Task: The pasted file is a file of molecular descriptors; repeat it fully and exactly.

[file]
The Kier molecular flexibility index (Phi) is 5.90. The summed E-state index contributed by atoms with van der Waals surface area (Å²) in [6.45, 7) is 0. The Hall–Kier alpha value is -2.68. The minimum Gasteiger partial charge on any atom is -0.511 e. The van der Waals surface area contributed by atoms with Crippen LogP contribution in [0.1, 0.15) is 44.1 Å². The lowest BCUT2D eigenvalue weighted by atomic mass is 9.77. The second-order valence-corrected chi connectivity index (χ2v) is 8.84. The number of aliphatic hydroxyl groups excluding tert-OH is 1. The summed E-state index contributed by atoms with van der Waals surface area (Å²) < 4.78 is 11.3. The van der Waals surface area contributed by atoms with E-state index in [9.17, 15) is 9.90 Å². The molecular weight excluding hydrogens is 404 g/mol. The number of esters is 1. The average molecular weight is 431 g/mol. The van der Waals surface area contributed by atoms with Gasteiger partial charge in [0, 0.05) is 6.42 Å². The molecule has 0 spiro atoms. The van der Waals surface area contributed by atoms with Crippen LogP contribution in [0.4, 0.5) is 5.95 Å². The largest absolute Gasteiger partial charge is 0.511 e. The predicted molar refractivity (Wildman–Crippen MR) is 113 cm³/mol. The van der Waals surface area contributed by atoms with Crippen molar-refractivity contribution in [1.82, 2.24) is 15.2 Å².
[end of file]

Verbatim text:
The Kier molecular flexibility index (Phi) is 5.90. The summed E-state index contributed by atoms with van der Waals surface area (Å²) in [6.45, 7) is 0. The Hall–Kier alpha value is -2.68. The minimum Gasteiger partial charge on any atom is -0.511 e. The van der Waals surface area contributed by atoms with Crippen LogP contribution in [0.1, 0.15) is 44.1 Å². The lowest BCUT2D eigenvalue weighted by atomic mass is 9.77. The second-order valence-corrected chi connectivity index (χ2v) is 8.84. The number of aliphatic hydroxyl groups excluding tert-OH is 1. The summed E-state index contributed by atoms with van der Waals surface area (Å²) < 4.78 is 11.3. The van der Waals surface area contributed by atoms with E-state index in [9.17, 15) is 9.90 Å². The molecular weight excluding hydrogens is 404 g/mol. The number of esters is 1. The average molecular weight is 431 g/mol. The van der Waals surface area contributed by atoms with Gasteiger partial charge in [0, 0.05) is 6.42 Å². The molecule has 0 spiro atoms. The van der Waals surface area contributed by atoms with Crippen LogP contribution in [0.4, 0.5) is 5.95 Å². The largest absolute Gasteiger partial charge is 0.511 e. The predicted molar refractivity (Wildman–Crippen MR) is 113 cm³/mol. The van der Waals surface area contributed by atoms with Crippen molar-refractivity contribution in [1.82, 2.24) is 15.2 Å².